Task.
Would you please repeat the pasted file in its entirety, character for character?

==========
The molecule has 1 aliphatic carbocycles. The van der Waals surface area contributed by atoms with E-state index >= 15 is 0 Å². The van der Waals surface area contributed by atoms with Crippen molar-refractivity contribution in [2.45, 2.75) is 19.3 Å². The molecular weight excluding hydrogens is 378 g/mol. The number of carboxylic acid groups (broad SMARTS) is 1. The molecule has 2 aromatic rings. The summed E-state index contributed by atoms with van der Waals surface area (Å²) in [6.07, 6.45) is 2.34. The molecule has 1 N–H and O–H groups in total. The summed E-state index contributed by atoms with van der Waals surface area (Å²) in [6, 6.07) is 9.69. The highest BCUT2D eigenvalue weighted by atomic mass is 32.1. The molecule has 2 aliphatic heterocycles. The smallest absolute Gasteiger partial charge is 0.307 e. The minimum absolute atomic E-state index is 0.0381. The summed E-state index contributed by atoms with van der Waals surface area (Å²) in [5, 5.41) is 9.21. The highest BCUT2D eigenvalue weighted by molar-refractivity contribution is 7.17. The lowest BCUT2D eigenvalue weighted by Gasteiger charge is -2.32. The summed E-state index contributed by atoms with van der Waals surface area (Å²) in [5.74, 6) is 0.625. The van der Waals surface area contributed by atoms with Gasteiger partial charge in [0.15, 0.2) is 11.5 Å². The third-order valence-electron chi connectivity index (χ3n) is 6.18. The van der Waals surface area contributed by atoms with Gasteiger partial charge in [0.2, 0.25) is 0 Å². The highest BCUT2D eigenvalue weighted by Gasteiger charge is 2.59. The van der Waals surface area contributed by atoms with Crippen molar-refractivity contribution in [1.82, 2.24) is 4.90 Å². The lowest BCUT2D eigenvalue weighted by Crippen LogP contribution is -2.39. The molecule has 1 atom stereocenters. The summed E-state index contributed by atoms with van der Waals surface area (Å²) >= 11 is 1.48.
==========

The molecule has 1 aliphatic carbocycles. The van der Waals surface area contributed by atoms with E-state index >= 15 is 0 Å². The van der Waals surface area contributed by atoms with Crippen molar-refractivity contribution in [2.45, 2.75) is 19.3 Å². The molecular weight excluding hydrogens is 378 g/mol. The number of carboxylic acid groups (broad SMARTS) is 1. The molecule has 2 aromatic rings. The summed E-state index contributed by atoms with van der Waals surface area (Å²) in [6.07, 6.45) is 2.34. The molecule has 1 N–H and O–H groups in total. The summed E-state index contributed by atoms with van der Waals surface area (Å²) in [6, 6.07) is 9.69. The highest BCUT2D eigenvalue weighted by atomic mass is 32.1. The molecule has 2 aliphatic heterocycles. The smallest absolute Gasteiger partial charge is 0.307 e. The minimum absolute atomic E-state index is 0.0381. The summed E-state index contributed by atoms with van der Waals surface area (Å²) in [5, 5.41) is 9.21. The highest BCUT2D eigenvalue weighted by molar-refractivity contribution is 7.17. The lowest BCUT2D eigenvalue weighted by Gasteiger charge is -2.32. The summed E-state index contributed by atoms with van der Waals surface area (Å²) in [5.74, 6) is 0.625. The van der Waals surface area contributed by atoms with Gasteiger partial charge in [0.15, 0.2) is 11.5 Å². The third-order valence-electron chi connectivity index (χ3n) is 6.18. The van der Waals surface area contributed by atoms with Gasteiger partial charge in [0.2, 0.25) is 0 Å². The highest BCUT2D eigenvalue weighted by Gasteiger charge is 2.59. The van der Waals surface area contributed by atoms with Crippen molar-refractivity contribution in [1.82, 2.24) is 4.90 Å². The lowest BCUT2D eigenvalue weighted by Crippen LogP contribution is -2.39. The molecule has 1 atom stereocenters. The summed E-state index contributed by atoms with van der Waals surface area (Å²) >= 11 is 1.48.